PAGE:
KAIROS calls on the Government of Canada to implement recommendations to end violence against Indigenous women
The recent acquittal of the man accused of Cindy Gladue’s murder sparked protest rallies across the country as many people saw the decision as yet another example of how Canada’s justice system is failing Indigenous women and girls. While news that prosecutors are appealing the decision was well received, the tragic circumstances surrounding the death and trial of the 36-year old mother of three highlighted flaws in the way Canada responds to violence against Indigenous women and girls – flaws that are made abundantly clear in a recent report from the United Nations Committee on the Elimination of Discrimination Against Women (CEDAW).
CEDAW’s groundbreaking report is the most explicit international rulingto date on this issue and has found that the federal government’s ineffective response to the violence experienced by Indigenous women in Canada is a “grave violation” of their human rights.
According to the expert committee this violence, which includes the high number of disappearances and murders and is characterized by its severity, is caused by the Government of Canada’s failure to address systemic factors that leave many Indigenous women socially and economically marginalized and vulnerable. As examples, the committee points to the ongoing impact of residential schools, colonial stereotypes that devalue Indigenous women, and gender discrimination in the Indian Act. Overrepresentation in the child welfare system, correctional facilities and prostitution, are three outcomes identified by the committee of the historic trauma and socio-economic marginalization of Indigenous women.
The CEDAW report explains that this marginalization is compounded by a climate of impunity. The justice system does not afford Indigenous women the same protections as other Canadians, and where Indigenous women are concerned there is a lack of communication and responsiveness, low prosecution rates and mistreatment of Indigenous women witnesses and victims.
CEDAW’s recommendations represent an opportunity to address this epidemic of violence and KAIROS is profoundly disappointed with the federal government’s initial response which rejects CEDAW’s call for a national inquiry and action plan and disagrees with the committee’s finding that there have been grave violations of rights.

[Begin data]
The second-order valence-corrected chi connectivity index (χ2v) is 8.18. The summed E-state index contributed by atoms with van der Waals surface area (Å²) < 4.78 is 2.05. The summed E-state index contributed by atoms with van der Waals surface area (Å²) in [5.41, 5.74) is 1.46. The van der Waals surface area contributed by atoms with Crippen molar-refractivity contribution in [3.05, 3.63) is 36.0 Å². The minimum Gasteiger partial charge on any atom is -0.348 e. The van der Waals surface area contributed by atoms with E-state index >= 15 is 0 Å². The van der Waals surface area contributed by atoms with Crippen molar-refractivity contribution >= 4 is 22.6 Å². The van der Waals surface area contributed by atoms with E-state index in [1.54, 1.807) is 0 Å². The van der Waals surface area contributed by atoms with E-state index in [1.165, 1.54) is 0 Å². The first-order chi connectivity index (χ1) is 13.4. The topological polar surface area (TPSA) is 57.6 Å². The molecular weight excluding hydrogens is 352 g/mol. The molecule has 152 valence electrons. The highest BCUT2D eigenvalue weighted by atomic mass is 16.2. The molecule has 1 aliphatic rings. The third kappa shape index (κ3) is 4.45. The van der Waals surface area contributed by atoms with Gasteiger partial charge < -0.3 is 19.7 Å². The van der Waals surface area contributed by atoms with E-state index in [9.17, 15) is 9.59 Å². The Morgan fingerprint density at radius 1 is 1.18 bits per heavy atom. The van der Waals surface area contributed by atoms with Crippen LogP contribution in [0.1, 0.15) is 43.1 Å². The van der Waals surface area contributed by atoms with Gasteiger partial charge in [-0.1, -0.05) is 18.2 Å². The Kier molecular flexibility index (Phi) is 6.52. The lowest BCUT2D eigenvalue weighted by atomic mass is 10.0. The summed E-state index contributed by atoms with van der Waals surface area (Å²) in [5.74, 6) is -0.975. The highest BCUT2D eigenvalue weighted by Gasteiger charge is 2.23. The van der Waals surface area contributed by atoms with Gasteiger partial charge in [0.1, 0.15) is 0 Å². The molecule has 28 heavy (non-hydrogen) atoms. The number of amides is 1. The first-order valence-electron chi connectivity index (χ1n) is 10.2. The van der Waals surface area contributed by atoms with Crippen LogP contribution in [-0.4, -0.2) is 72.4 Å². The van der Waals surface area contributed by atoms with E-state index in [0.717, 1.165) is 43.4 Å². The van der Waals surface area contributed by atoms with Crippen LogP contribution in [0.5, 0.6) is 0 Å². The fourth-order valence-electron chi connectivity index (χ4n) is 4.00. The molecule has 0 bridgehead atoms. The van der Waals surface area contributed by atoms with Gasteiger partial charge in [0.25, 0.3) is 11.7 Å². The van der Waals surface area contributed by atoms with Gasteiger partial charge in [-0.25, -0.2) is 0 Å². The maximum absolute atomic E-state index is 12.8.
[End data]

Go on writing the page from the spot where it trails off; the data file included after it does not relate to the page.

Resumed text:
According to a joint statement released on 26 February 2015 by the Women’s Legal Education and Action Fund (LEAF), a review of 58 studies shows a “… strong consensus about the root causes of this violence; it is a sociological issue.”
Similarly, the government’s position that no further study is needed ignores the over 700 recommendations in these studies that have not been implemented. As the LEAF report states, a public inquiry could “ascertain the extent to which these recommendations have been implemented, and to identify and address obstacles to implementation. Such an inquiry could also provide the basis for future informed and coordinated inter-jurisdictional action on this issue, which is based on credible evidence.”
CEDAW lists 38 recommendations ranging from anti-poverty initiatives developed for Indigenous women to public education that acknowledges and addresses the disenfranchisement of Indigenous communities.
KAIROS calls on the federal government to begin immediately to work with Indigenous women’s organizations, families of missing and murdered women, and their allies on a meaningful, coordinated and sustained response to the CEDAW recommendations; a response that addresses the systemic causes of this ongoing violence and the impunity surrounding many of the cases.
It is time.